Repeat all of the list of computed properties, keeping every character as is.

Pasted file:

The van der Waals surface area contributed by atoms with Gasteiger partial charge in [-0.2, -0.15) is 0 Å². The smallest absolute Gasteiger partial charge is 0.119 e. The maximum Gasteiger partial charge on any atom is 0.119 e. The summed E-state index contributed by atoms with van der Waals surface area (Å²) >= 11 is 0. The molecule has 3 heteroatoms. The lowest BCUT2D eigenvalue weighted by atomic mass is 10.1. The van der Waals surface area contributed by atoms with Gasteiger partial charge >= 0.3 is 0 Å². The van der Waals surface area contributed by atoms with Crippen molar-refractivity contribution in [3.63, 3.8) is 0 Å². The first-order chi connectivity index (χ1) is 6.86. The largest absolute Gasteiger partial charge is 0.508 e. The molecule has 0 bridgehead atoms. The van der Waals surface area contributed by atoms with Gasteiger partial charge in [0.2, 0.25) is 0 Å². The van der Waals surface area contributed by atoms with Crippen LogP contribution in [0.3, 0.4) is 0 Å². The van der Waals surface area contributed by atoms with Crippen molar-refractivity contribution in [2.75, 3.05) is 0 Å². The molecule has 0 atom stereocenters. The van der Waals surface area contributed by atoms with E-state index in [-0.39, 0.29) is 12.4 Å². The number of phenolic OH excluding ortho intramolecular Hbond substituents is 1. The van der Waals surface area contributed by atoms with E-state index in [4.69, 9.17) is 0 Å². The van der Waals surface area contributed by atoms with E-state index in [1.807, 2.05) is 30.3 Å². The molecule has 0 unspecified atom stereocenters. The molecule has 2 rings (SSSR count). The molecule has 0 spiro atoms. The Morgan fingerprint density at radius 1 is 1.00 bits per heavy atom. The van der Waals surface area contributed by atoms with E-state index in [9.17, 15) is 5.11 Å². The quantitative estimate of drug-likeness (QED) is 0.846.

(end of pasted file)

The van der Waals surface area contributed by atoms with Gasteiger partial charge in [-0.2, -0.15) is 0 Å². The smallest absolute Gasteiger partial charge is 0.119 e. The maximum Gasteiger partial charge on any atom is 0.119 e. The summed E-state index contributed by atoms with van der Waals surface area (Å²) >= 11 is 0. The molecule has 3 heteroatoms. The lowest BCUT2D eigenvalue weighted by atomic mass is 10.1. The van der Waals surface area contributed by atoms with Gasteiger partial charge >= 0.3 is 0 Å². The van der Waals surface area contributed by atoms with Crippen molar-refractivity contribution in [3.63, 3.8) is 0 Å². The first-order chi connectivity index (χ1) is 6.86. The largest absolute Gasteiger partial charge is 0.508 e. The molecule has 0 bridgehead atoms. The van der Waals surface area contributed by atoms with Gasteiger partial charge in [0.2, 0.25) is 0 Å². The van der Waals surface area contributed by atoms with Crippen LogP contribution in [0.3, 0.4) is 0 Å². The van der Waals surface area contributed by atoms with Crippen molar-refractivity contribution in [2.75, 3.05) is 0 Å². The molecule has 0 atom stereocenters. The van der Waals surface area contributed by atoms with E-state index in [-0.39, 0.29) is 12.4 Å². The number of phenolic OH excluding ortho intramolecular Hbond substituents is 1. The van der Waals surface area contributed by atoms with E-state index in [4.69, 9.17) is 0 Å². The van der Waals surface area contributed by atoms with E-state index in [1.807, 2.05) is 30.3 Å². The molecule has 0 unspecified atom stereocenters. The molecule has 2 rings (SSSR count). The molecule has 0 spiro atoms. The Morgan fingerprint density at radius 1 is 1.00 bits per heavy atom. The van der Waals surface area contributed by atoms with E-state index in [9.17, 15) is 5.11 Å². The quantitative estimate of drug-likeness (QED) is 0.846.